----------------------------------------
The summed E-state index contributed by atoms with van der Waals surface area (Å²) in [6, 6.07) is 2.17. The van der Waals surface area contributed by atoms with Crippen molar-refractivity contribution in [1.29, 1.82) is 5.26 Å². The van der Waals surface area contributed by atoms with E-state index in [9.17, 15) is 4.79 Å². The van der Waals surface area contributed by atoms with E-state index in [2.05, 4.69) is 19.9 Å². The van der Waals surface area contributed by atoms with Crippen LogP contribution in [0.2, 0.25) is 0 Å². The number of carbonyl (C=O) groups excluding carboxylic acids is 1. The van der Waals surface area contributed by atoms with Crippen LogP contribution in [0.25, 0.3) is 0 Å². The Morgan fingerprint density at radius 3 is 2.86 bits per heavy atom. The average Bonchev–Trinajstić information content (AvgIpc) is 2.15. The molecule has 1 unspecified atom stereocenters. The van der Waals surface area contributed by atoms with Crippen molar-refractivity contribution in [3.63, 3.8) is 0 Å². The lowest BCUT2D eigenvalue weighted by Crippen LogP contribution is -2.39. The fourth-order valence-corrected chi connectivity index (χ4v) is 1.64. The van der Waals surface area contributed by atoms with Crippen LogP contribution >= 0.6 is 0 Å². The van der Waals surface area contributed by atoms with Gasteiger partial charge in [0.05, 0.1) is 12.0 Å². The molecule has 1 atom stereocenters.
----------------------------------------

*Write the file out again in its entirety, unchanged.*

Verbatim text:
The summed E-state index contributed by atoms with van der Waals surface area (Å²) in [6, 6.07) is 2.17. The van der Waals surface area contributed by atoms with Crippen molar-refractivity contribution in [1.29, 1.82) is 5.26 Å². The van der Waals surface area contributed by atoms with E-state index in [9.17, 15) is 4.79 Å². The van der Waals surface area contributed by atoms with E-state index in [2.05, 4.69) is 19.9 Å². The van der Waals surface area contributed by atoms with Crippen LogP contribution in [0.2, 0.25) is 0 Å². The number of carbonyl (C=O) groups excluding carboxylic acids is 1. The van der Waals surface area contributed by atoms with Crippen LogP contribution in [0.25, 0.3) is 0 Å². The Morgan fingerprint density at radius 3 is 2.86 bits per heavy atom. The average Bonchev–Trinajstić information content (AvgIpc) is 2.15. The molecule has 1 unspecified atom stereocenters. The van der Waals surface area contributed by atoms with Crippen molar-refractivity contribution in [3.63, 3.8) is 0 Å². The lowest BCUT2D eigenvalue weighted by Crippen LogP contribution is -2.39. The fourth-order valence-corrected chi connectivity index (χ4v) is 1.64. The van der Waals surface area contributed by atoms with Crippen LogP contribution >= 0.6 is 0 Å². The van der Waals surface area contributed by atoms with Gasteiger partial charge in [0.05, 0.1) is 12.0 Å². The molecule has 1 atom stereocenters.